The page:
So let’s start with Hell: fire. Roaring, furious fire. Chains and tight confines. Being dragged on your face. Torment. The people are said to “abide/remain” therein. The word behind that meaning, khalid, connotes an indefinite amount of time, with translators usually favoring “abide eternally” in their translation since the word is equivalently applied to life in Paradise and such life would be understood as perpetual. This surah perhaps makes the hardest case against conditionalism since it tells those who are suffering and asking for destruction to ask for not one destruction but “many destructions.” This awkward phrasing I take to be a contrivance so that each ayah can end with this surah’s long-vowel+consonant+aa soft rhyming scheme. (Ayah 17 is the only non-rhyming ayah.) What I presume this phrase means is that the Quran is telling the people to want total destruction, perhaps of themselves and their neighbors. This communicates that the people are still being portrayed as selfish in Hell for not sympathizing with their suffering peers, and also suggests through implication that the people are being denied this destruction.
Paradise is called the jannat-ul-khuld, “Garden of Eternity,” and later on the “chamber, room.” In it, believers are greeted with salaam, “peace,” and granted whatever they wish. Believers reject Hell as a saa’at mustaqarraan wa-muqaamaan, “an evil settlement and resting place,” and are being promised a ḥasunat mustaqarraan wa-muqaamaan, “a good settlement and resting place.”
There is far less said about life in Paradise than life in Hell, and this perhaps reflects that the surah is targeting and preaching to disbelievers. It also reflects a tendency in the Quran to perceive fear of Hell as the bigger motivator than Paradise. Even the prayers of the believers in this surah are focused on pleading that God will spare them from Hell. While this message is perhaps targeted at disbelievers, it offers comfort and reward for the believers both in the form future reward and contemporary encouragement. The envisioned reversal of circumstances, in which the advantaged majority loses in the most ultimate form while they themselves not only avoid this suffering but gain the highest advantage, could be a delightful prospect to those who were suffering real insult and persecution.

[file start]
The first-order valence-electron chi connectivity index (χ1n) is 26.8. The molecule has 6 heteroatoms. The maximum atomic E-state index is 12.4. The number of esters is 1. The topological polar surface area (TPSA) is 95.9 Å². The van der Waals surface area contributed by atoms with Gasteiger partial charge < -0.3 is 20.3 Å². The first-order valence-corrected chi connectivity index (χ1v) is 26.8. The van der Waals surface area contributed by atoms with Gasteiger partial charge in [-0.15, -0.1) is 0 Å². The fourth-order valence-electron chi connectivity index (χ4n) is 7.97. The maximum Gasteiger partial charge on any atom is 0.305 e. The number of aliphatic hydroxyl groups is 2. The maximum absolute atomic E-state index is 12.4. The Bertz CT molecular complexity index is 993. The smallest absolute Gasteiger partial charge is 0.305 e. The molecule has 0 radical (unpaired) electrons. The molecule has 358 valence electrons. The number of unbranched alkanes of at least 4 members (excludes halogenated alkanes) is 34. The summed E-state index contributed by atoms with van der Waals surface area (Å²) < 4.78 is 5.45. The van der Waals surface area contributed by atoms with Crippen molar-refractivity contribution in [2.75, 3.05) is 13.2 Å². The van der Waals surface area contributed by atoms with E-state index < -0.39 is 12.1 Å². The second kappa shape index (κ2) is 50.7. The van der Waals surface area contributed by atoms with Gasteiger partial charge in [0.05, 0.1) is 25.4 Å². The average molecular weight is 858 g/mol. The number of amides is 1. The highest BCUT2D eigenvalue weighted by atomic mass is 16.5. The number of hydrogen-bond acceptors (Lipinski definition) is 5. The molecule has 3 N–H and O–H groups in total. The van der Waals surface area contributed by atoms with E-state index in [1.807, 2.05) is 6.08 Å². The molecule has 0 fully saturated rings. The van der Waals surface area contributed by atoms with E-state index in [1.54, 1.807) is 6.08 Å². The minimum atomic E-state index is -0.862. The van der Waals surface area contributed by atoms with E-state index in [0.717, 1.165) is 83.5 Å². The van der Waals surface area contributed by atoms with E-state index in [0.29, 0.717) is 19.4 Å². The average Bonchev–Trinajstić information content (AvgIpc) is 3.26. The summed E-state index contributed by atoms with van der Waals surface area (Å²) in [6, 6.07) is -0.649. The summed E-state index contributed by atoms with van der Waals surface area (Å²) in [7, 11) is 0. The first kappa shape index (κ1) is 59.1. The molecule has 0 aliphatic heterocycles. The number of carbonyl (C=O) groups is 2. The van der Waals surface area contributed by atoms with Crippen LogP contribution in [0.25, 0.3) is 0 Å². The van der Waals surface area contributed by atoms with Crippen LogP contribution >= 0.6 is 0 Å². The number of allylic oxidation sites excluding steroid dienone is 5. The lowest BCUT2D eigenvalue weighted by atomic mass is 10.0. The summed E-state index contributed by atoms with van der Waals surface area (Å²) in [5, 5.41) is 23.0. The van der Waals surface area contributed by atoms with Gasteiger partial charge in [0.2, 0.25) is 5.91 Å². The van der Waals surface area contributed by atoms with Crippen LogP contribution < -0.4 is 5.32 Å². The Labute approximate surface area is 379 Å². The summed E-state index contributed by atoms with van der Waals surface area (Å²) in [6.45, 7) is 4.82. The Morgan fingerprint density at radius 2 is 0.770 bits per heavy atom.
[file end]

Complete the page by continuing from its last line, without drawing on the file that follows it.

A Dichotomy in Readership
This surah does not offer us anything new in substance, but I would classify it as “classic Quran.” If someone asked me “what is the Quran like” I would offer this surah to them as the perfect sample. It actually carries a little bit of everything we’ve already discussed in past suwar. There are no specific attempts at pecuniary or penal code or heightened calls to warfare, but those items are actually a minority pie-slice in the Quran’s pie chart of material. Instead it is samples the majority content of the Quran thus far –divine flexing, dismissing opposition, resurrection threats and tidings, prophetic cycles– for the usual effect of pitting non-believers against believers.
This surah represented to me a standing point from which to recognize how different the reading experience is for a believers rather than a unbeliever. As I read this surah from my perspective as an unbeliever, I see the portrayed pig-headedness of the disbelievers, the dismissal of their intellectual validity, the way that they are denied virtue through negative contrast, and the lingering threats that trend too close to gloating. What I imagine a believer would get out of this, however, is a feeling of gratitude to look at all the chaos and suffering they have avoided, the arrogance they are not party to, the intellectual and moral superiority they are credited, the peace and good living they are called to, the future that will make up for the suffering of this current life. I understand why a Muslim would want to be Muslim, and at least here I can imagine how they could read these passages and miss what implication I am finding abhorrent. It’s easier to not think about things that aren’t being applied to you. A person’s placement in this dichotomy does affect what they get out of the Quran.